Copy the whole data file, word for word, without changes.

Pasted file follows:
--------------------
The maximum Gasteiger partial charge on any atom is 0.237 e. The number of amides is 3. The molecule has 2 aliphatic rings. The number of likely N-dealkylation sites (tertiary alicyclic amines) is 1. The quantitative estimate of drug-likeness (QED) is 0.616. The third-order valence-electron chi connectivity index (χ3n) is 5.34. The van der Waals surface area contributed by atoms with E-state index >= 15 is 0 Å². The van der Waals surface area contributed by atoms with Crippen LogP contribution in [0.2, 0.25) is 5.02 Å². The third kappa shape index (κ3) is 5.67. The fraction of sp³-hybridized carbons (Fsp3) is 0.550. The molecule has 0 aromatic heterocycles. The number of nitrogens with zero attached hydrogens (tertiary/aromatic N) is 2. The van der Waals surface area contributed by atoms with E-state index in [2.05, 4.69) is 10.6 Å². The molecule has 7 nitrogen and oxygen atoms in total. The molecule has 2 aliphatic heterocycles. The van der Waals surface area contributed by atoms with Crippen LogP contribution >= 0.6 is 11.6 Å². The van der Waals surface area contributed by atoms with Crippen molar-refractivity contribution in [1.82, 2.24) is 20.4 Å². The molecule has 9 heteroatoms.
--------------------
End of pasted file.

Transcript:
The maximum Gasteiger partial charge on any atom is 0.237 e. The number of amides is 3. The molecule has 2 aliphatic rings. The number of likely N-dealkylation sites (tertiary alicyclic amines) is 1. The quantitative estimate of drug-likeness (QED) is 0.616. The third-order valence-electron chi connectivity index (χ3n) is 5.34. The van der Waals surface area contributed by atoms with E-state index >= 15 is 0 Å². The van der Waals surface area contributed by atoms with Crippen LogP contribution in [0.2, 0.25) is 5.02 Å². The third kappa shape index (κ3) is 5.67. The fraction of sp³-hybridized carbons (Fsp3) is 0.550. The molecule has 0 aromatic heterocycles. The number of nitrogens with zero attached hydrogens (tertiary/aromatic N) is 2. The van der Waals surface area contributed by atoms with E-state index in [2.05, 4.69) is 10.6 Å². The molecule has 7 nitrogen and oxygen atoms in total. The molecule has 2 aliphatic heterocycles. The van der Waals surface area contributed by atoms with Crippen LogP contribution >= 0.6 is 11.6 Å². The van der Waals surface area contributed by atoms with Crippen molar-refractivity contribution in [1.82, 2.24) is 20.4 Å². The molecule has 9 heteroatoms.